Irish house prices close to or at peak, estate agents say

An SCSI report predicts house prices will rise by just 1 per cent this year

27/02/2014 Property /for Sale signs
Homes for Sale  on the Sandymount Road in Dublin.Photograph: Cyril Byrne / THE IRISH TIMES

Almost two-thirds of property agents believe house prices are either close to or at their peak, as the Society of Chartered Surveyors (SCSI) predicts that residential property prices will stabilise in the medium term and increase by just 1 per cent this year.

The 41st annual residential property report published by the SCSI on Tuesday highlights that 63 per cent of its members believe prices should level off or start to decline from their peak soon.

The report found the main factors influencing price expectations are the supply of homes, followed by interest rates and changes in the economy. Some 76 per cent of agents are reporting a shortage of supply, an increase of 10 per cent on last year.

John O’Sullivan, chair of the SCSI’s practice and policy committee, said that while current housing supply is “undoubtedly insufficient”, SCSI agents say initiatives aimed at increasing supply are kicking in and that the situation will improve in the coming years.

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“While this is most welcome, the skills shortage in the construction sector remains a critical issue which needs to be addressed,” he said.

In total there were 59,967 residential transactions in Ireland in 2023, down 4 per cent year on year.

The report highlights that 36 per cent of all sales instructions in the final quarter of 2023 came from landlords selling their investment properties.

While down 4 per cent on last year, Mr O’Sullivan said landlords are still exiting the market “in substantial numbers”.

He said the main reason rental units are not coming on to the market is due to complex and restrictive rent legislation, followed by a potential change in Government and housing policy, and net rental returns being too low.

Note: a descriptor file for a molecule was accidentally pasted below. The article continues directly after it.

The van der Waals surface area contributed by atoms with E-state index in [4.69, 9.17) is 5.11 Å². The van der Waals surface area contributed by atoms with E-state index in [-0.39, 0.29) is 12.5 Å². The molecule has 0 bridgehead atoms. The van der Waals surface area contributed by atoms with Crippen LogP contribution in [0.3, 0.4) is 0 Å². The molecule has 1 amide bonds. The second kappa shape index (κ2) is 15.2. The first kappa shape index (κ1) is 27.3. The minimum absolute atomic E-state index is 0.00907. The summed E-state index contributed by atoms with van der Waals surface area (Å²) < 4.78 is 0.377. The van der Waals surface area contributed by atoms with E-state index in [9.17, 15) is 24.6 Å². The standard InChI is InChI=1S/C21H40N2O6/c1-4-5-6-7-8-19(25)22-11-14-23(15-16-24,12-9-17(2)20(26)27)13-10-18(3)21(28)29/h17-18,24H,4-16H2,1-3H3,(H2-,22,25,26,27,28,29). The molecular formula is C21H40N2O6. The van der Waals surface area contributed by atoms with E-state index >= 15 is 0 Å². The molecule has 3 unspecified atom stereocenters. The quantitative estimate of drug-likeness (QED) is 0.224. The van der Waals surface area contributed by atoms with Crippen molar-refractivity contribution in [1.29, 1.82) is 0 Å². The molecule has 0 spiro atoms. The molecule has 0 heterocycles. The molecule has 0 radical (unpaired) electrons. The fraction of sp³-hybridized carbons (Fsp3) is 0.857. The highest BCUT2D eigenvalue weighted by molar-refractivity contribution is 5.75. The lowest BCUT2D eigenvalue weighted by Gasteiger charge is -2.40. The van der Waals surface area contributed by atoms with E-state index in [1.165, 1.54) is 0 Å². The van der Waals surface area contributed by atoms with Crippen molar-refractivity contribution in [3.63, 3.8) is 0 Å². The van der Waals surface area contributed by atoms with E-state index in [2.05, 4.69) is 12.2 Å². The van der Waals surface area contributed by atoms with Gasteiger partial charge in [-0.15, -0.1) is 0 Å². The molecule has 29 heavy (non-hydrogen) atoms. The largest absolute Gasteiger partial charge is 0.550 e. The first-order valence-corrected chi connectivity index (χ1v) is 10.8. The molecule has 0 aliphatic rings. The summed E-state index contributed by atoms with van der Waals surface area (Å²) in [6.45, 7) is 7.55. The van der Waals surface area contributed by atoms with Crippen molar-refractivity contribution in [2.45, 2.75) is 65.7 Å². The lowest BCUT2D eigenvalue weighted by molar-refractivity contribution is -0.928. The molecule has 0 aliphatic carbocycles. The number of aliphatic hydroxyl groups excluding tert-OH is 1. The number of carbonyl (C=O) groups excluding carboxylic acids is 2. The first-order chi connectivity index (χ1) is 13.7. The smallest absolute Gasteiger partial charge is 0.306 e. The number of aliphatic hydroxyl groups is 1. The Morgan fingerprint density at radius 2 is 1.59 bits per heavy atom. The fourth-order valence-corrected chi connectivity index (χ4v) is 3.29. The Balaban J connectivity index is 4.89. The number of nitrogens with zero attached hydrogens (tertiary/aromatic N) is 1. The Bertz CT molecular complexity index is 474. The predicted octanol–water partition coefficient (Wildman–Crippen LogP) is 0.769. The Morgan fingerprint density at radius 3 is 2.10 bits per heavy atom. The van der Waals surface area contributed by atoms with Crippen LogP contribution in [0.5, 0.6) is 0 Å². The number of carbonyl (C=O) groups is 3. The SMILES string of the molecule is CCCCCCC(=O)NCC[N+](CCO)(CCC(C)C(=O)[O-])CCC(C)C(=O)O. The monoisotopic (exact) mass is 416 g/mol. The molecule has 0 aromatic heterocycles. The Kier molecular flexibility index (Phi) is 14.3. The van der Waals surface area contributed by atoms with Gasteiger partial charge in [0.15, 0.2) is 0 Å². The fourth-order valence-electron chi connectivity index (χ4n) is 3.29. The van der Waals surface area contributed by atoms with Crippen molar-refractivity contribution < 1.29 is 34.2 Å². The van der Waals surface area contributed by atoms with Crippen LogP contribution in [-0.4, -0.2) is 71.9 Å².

“With mortgage approvals for residential investment lettings down 20 per cent year on year [in 2023], it’s clear those leaving are not being replaced in the same numbers by new investors,” he said, noting that new taxation measures aimed at encouraging landlords to remain in the market are only being implemented this year.

The report examines the affordability of a new three-bed semidetached home for a first-time-buyer couple, using the example of a garda and a nurse with a combined gross income of €89,000.

It found that the northwest, midlands and southeast are the most affordable regions for this couple, while homes in the Greater Dublin Area and Galway are out of reach.

With the average market value of a new three-bedroom semidetached home in the Greater Dublin Area being €464,036, maximum loan limits mean the case-study couple hoping to buy a home in the area would fall short by about €62,000, also known as the affordability gap. The affordability gap in Galway is €22,000.

The report also highlights that just over a decade since building energy ratings were first introduced, 69 per cent of agents say they are now an important or very important factor in relation to the level of an offer made on a property.

Ellen O'Regan

Ellen O’Regan

Ellen O’Regan is an Irish Times journalist.